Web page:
Everything You Wanted to Know About Cheese Powder (But Were Afraid to Ask)

Get schooled on the how and why of that cheesy dust that coats so many junk food snacks.

Willy Blackmore is TakePart’s Food editor. He has written for The Awl, The New Inquiry, and elsewhere.

Cheese powder, the dusty, yellow-orange common ground shared by many a snack and processed food product, is something that most people either consume without question—or wildly decry. Few, however, spend much time thinking about the genius process of food preservation that underlies its production.

“Very simply, it’s melted down into a liquid, combined with any desired additives, and sprayed through a nozzle or an atomizer to convert it into droplets,” The New Yorker’s Matt Buchanan narrators in yet another awesome video produced in tandem with its recent food issue. The splattered cheese droplets “are then blasted with hot air. The drops are vaporized, and the result is a powder,” he says.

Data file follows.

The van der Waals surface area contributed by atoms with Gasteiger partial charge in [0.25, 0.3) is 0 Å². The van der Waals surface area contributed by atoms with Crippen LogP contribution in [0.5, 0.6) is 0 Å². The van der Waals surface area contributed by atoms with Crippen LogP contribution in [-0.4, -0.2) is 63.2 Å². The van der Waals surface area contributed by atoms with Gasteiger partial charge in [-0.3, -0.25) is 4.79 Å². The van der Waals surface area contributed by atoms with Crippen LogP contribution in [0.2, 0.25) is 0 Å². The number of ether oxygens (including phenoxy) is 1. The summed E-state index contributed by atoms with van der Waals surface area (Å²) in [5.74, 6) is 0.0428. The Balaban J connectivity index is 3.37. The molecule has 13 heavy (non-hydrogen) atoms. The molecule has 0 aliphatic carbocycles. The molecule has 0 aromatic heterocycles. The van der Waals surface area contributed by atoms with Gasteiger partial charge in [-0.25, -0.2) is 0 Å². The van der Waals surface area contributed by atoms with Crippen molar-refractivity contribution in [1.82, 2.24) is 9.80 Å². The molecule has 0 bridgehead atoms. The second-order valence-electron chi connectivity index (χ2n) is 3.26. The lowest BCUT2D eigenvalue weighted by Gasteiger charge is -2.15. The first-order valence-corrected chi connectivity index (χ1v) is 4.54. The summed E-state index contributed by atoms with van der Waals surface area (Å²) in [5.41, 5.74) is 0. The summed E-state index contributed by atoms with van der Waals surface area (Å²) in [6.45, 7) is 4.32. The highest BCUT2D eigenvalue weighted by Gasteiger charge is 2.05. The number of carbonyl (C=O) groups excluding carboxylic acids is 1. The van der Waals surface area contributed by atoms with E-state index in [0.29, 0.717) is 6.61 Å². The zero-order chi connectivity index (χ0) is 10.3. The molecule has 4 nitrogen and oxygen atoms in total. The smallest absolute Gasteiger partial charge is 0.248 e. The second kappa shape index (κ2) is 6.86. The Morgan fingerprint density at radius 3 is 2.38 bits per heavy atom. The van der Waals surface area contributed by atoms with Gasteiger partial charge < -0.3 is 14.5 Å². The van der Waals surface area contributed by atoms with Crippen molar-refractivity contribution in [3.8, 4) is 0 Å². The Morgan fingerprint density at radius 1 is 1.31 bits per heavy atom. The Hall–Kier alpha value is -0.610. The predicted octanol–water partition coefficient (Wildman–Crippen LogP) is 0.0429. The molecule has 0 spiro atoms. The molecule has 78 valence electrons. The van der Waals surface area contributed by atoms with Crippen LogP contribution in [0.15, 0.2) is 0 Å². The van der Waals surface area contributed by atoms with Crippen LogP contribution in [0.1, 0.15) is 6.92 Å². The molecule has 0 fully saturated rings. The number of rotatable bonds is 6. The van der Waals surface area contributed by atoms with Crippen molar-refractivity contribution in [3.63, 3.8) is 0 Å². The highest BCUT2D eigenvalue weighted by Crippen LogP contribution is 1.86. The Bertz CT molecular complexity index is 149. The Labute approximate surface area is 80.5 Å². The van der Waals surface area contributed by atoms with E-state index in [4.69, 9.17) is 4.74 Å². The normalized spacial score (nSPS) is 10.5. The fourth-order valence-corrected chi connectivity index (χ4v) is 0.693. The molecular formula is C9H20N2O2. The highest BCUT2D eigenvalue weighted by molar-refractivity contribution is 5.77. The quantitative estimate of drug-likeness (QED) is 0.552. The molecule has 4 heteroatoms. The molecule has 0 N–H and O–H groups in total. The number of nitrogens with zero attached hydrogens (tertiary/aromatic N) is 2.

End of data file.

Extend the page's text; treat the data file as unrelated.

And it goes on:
If you associate powdered cheese with junk food like Cheetos or Doritos, know that the orange dust coating those snacks suffers from something of a cheese deficit. Unlike the pure cheese product that would result from the process described above, there isn’t all that much cheese in junk food cheese powder, which is augmented with ingredients such as whey and vegetable oil.

You might be surprised to learn that “the first patent for commercial spray-drying was awarded to Samuel Percy in 1872,” although the technology didn’t take off until the military started pursuing the idea of dehydrating cheese in order to make spoil-proof rations for soldiers during World War II.

That’s right: As with the Internet, we have the armed forces to thank for the ubiquity of cheese powder.

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